- Will it hurt? What are the side effects? The Pfizer and BioNTech vaccine is delivered as a shot in the arm, like other typical vaccines. The injection into your arm won’t feel different than any other vaccine, but the rate of short-lived side effects does appear higher than a flu shot. Tens of thousands of people have already received the vaccines, and none of them have reported any serious health problems. The side effects, which can resemble the symptoms of Covid-19, last about a day and appear more likely after the second dose. Early reports from vaccine trials suggest some people might need to take a day off from work because they feel lousy after receiving the second dose. In the Pfizer study, about half developed fatigue. Other side effects occurred in at least 25 to 33 percent of patients, sometimes more, including headaches, chills and muscle pain. While these experiences aren’t pleasant, they are a good sign that your own immune system is mounting a potent response to the vaccine that will provide long-lasting immunity.
- Will mRNA vaccines change my genes? No. The vaccines from Moderna and Pfizer use a genetic molecule to prime the immune system. That molecule, known as mRNA, is eventually destroyed by the body. The mRNA is packaged in an oily bubble that can fuse to a cell, allowing the molecule to slip in. The cell uses the mRNA to make proteins from the coronavirus, which can stimulate the immune system. At any moment, each of our cells may contain hundreds of thousands of mRNA molecules, which they produce in order to make proteins of their own. Once those proteins are made, our cells then shred the mRNA with special enzymes. The mRNA molecules our cells make can only survive a matter of minutes. The mRNA in vaccines is engineered to withstand the cell’s enzymes a bit longer, so that the cells can make extra virus proteins and prompt a stronger immune response. But the mRNA can only last for a few days at most before they are destroyed.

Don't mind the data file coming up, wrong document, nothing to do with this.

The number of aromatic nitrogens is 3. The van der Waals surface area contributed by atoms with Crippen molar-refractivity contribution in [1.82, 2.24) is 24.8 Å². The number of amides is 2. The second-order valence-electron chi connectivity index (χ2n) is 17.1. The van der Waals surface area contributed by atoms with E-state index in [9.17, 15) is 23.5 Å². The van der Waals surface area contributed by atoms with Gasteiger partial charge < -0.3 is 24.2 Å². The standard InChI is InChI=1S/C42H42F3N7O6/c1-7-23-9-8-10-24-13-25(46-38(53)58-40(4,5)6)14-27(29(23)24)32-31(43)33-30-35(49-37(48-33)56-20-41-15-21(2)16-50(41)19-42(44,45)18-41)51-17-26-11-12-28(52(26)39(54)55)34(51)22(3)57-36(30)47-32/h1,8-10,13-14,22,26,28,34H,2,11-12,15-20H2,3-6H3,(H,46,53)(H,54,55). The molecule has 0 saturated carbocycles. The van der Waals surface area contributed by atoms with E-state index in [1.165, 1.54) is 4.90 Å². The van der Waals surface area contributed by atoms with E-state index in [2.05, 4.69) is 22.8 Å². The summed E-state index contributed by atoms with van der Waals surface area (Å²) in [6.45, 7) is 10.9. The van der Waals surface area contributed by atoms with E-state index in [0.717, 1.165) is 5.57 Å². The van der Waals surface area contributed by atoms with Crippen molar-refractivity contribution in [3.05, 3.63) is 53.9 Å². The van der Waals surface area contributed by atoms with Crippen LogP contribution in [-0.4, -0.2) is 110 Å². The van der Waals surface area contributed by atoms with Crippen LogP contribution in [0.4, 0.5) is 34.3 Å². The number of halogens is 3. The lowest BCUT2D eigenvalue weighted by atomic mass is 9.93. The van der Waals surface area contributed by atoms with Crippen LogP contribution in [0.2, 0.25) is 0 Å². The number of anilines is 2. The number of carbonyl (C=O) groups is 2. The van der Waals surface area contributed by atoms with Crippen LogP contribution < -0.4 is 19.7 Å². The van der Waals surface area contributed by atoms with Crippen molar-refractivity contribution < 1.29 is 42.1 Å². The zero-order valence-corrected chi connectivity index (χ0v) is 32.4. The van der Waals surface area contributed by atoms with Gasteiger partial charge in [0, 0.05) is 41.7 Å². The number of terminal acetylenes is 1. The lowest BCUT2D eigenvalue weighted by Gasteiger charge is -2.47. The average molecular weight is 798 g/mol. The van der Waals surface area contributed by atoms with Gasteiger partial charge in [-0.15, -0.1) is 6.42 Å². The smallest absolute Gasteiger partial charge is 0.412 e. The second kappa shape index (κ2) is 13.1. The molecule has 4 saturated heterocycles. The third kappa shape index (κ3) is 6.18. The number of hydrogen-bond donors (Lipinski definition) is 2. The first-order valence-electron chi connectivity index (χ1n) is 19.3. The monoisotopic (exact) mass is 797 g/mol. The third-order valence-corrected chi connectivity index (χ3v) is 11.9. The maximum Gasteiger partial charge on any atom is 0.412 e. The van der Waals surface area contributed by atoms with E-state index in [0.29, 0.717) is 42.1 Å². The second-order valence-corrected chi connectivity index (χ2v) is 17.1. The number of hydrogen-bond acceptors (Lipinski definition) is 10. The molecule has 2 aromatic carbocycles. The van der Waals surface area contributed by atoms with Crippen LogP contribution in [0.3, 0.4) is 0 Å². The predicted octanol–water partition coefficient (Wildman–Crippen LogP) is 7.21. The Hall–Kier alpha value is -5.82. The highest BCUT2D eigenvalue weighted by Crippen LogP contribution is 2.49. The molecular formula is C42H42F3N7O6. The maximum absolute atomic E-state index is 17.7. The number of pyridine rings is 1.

“This is going to be the greatest operational challenge we’ve ever faced as a nation,” Mr. Biden said, “but we’re going to get it done.”
In a tweet on Tuesday, President Trump seemed to lay the blame on governors, saying that it was “up to the States to distribute the vaccines once brought to the designated areas by the Federal Government.” But several governors have recently said their states have struggled because they had not received enough money from the federal government.
At the Operation Warp Speed news conference on Wednesday, Gen. Gustave F. Perna, the effort’s logistics lead, said his team did not have a clear understanding of why these delays were happening. He said the C.D.C. was gathering data to better understand the factors driving the slow uptake. “To have greater specificity at this time, after two weeks, I don’t think would be appropriate,” he said.
But General Perna pointed to a few possible contributing factors. In addition to the lags in reporting, the holiday season and winter weather have delayed uptake. Hospitals and other facilities administering the vaccines are still learning how to store the doses at very cold temperatures and properly administer them. And states have set aside many doses to be given out to their long-term care facilities, a drive that is just gearing up and expected to take several months.
So far, most vaccines administered have been given out at hospitals, clinics and nursing homes. Dr. Slaoui and General Perna both said they expected the pace of the rollout to accelerate significantly once pharmacies begin offering vaccines in their stores.
The federal government has reached agreements with a number of pharmacy chains — including Costco, Walmart and CVS — to administer vaccines in their stores and other locations once vaccines become more widely available. So far, 40,000 pharmacy locations have enrolled in that program, General Perna said.
“What we should be looking at is the rate of acceleration over the coming weeks,” Dr. Slaoui said, “and I hope it will be in the right direction.”